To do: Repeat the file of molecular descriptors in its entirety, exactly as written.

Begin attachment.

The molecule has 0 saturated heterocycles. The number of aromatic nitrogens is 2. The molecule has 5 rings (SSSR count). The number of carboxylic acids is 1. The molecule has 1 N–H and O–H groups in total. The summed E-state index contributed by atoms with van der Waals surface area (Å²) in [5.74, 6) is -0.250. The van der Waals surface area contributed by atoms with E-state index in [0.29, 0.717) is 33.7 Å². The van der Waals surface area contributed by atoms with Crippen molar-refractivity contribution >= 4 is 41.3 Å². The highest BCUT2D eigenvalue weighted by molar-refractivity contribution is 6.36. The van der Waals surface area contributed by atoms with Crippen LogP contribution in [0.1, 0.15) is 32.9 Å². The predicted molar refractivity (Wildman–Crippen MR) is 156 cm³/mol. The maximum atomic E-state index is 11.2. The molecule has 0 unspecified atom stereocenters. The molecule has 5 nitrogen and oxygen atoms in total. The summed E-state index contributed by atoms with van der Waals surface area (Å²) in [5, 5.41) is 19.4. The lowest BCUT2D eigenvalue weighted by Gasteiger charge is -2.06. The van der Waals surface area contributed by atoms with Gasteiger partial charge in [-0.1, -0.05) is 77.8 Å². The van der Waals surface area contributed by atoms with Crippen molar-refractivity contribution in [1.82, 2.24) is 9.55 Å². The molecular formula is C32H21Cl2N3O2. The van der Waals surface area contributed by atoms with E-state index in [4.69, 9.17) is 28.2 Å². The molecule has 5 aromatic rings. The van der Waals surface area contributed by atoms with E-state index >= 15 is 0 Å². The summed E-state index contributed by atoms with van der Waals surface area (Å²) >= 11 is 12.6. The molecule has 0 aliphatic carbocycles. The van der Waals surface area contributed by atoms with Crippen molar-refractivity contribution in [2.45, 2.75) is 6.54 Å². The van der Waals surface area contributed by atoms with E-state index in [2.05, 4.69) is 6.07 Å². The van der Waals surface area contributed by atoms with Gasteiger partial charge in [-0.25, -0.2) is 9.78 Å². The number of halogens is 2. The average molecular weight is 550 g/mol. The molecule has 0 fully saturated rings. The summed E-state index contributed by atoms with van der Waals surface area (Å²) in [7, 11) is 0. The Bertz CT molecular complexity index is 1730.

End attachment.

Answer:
The molecule has 0 saturated heterocycles. The number of aromatic nitrogens is 2. The molecule has 5 rings (SSSR count). The number of carboxylic acids is 1. The molecule has 1 N–H and O–H groups in total. The summed E-state index contributed by atoms with van der Waals surface area (Å²) in [5.74, 6) is -0.250. The van der Waals surface area contributed by atoms with E-state index in [0.29, 0.717) is 33.7 Å². The van der Waals surface area contributed by atoms with Crippen molar-refractivity contribution >= 4 is 41.3 Å². The highest BCUT2D eigenvalue weighted by molar-refractivity contribution is 6.36. The van der Waals surface area contributed by atoms with Crippen LogP contribution in [0.1, 0.15) is 32.9 Å². The predicted molar refractivity (Wildman–Crippen MR) is 156 cm³/mol. The maximum atomic E-state index is 11.2. The molecule has 0 unspecified atom stereocenters. The molecule has 5 nitrogen and oxygen atoms in total. The summed E-state index contributed by atoms with van der Waals surface area (Å²) in [5, 5.41) is 19.4. The lowest BCUT2D eigenvalue weighted by Gasteiger charge is -2.06. The van der Waals surface area contributed by atoms with Gasteiger partial charge in [-0.1, -0.05) is 77.8 Å². The van der Waals surface area contributed by atoms with Crippen molar-refractivity contribution in [1.82, 2.24) is 9.55 Å². The molecular formula is C32H21Cl2N3O2. The van der Waals surface area contributed by atoms with E-state index in [4.69, 9.17) is 28.2 Å². The molecule has 5 aromatic rings. The van der Waals surface area contributed by atoms with E-state index >= 15 is 0 Å². The summed E-state index contributed by atoms with van der Waals surface area (Å²) >= 11 is 12.6. The molecule has 0 aliphatic carbocycles. The van der Waals surface area contributed by atoms with Crippen molar-refractivity contribution in [2.45, 2.75) is 6.54 Å². The van der Waals surface area contributed by atoms with E-state index in [2.05, 4.69) is 6.07 Å². The van der Waals surface area contributed by atoms with Gasteiger partial charge in [-0.25, -0.2) is 9.78 Å². The number of halogens is 2. The average molecular weight is 550 g/mol. The molecule has 0 fully saturated rings. The summed E-state index contributed by atoms with van der Waals surface area (Å²) in [7, 11) is 0. The Bertz CT molecular complexity index is 1730.